On December 17th, Tumblr permanently banned adult content from its platform. Under the new community guidelines, any image that depicts sex acts, real-life human genitalia, or (with a few exceptions) female nipples will be hidden from public view. Despite the company’s claims, the new guidelines will not create a “better, more positive” Tumblr.
The superintendent of a Los Angeles school district has unilaterally decided to remove a mural on display on the exterior wall of RFK Community Schools’ theater after some members of the surrounding community complained that visual elements of the mural resembled the Rising Sun flag of Imperialist Japan.
Student Art Exhibition Challenged at University of Colorado Boulder; UPDATE: the University Comes to a Resolution with the Student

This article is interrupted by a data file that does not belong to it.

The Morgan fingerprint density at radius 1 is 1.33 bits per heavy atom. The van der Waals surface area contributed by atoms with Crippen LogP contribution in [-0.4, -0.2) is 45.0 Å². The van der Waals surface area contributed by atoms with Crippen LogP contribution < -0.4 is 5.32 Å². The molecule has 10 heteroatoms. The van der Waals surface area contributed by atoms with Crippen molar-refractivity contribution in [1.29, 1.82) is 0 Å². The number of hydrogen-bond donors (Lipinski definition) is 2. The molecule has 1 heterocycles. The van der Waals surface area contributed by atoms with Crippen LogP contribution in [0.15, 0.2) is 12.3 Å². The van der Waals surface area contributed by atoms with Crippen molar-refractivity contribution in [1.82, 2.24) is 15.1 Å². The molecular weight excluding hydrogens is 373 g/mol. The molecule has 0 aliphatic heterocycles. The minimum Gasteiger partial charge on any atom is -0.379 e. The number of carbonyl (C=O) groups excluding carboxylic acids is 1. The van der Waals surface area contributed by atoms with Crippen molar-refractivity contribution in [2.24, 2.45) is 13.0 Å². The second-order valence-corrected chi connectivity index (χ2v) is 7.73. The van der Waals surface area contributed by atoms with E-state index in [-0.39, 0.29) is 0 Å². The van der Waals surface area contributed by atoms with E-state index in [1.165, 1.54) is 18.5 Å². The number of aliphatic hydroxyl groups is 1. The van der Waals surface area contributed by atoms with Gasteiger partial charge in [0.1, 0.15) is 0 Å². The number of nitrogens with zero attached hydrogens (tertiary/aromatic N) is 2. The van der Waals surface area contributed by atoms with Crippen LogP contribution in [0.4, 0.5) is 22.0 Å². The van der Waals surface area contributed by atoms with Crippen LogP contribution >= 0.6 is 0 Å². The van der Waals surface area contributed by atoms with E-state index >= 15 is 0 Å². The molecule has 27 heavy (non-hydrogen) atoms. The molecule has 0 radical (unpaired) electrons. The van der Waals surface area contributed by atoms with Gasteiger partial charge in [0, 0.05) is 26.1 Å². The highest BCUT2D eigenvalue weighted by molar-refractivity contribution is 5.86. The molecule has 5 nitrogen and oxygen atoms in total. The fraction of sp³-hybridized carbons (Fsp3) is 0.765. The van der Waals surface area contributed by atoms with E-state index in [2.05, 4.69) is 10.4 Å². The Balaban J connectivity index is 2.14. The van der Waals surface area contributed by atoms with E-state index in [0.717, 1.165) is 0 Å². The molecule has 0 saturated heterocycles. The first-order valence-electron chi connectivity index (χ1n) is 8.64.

A student artist at CU Boulder may have been censored by his university. Investigation in progress.
NCAC urges Cleveland State University to remove the cover the University used to block from view a political text featured on a sculpture displayed on campus.
The DC Commission on the Arts & Humanities has issued an amendment that sets limits on the content of their grantees' work, in clear violation of viewpoint neutrality.
SMART TACTICS: Curating Difficult Content examines the internal and external pressures curators must navigate when considering potentially controversial material. Combining decades of advocacy experience with extensive interviews and curatorial surveys, this volume includes both a report on what happens behind the scenes in art institutions and a handbook for confronting the challenges of curating difficult content.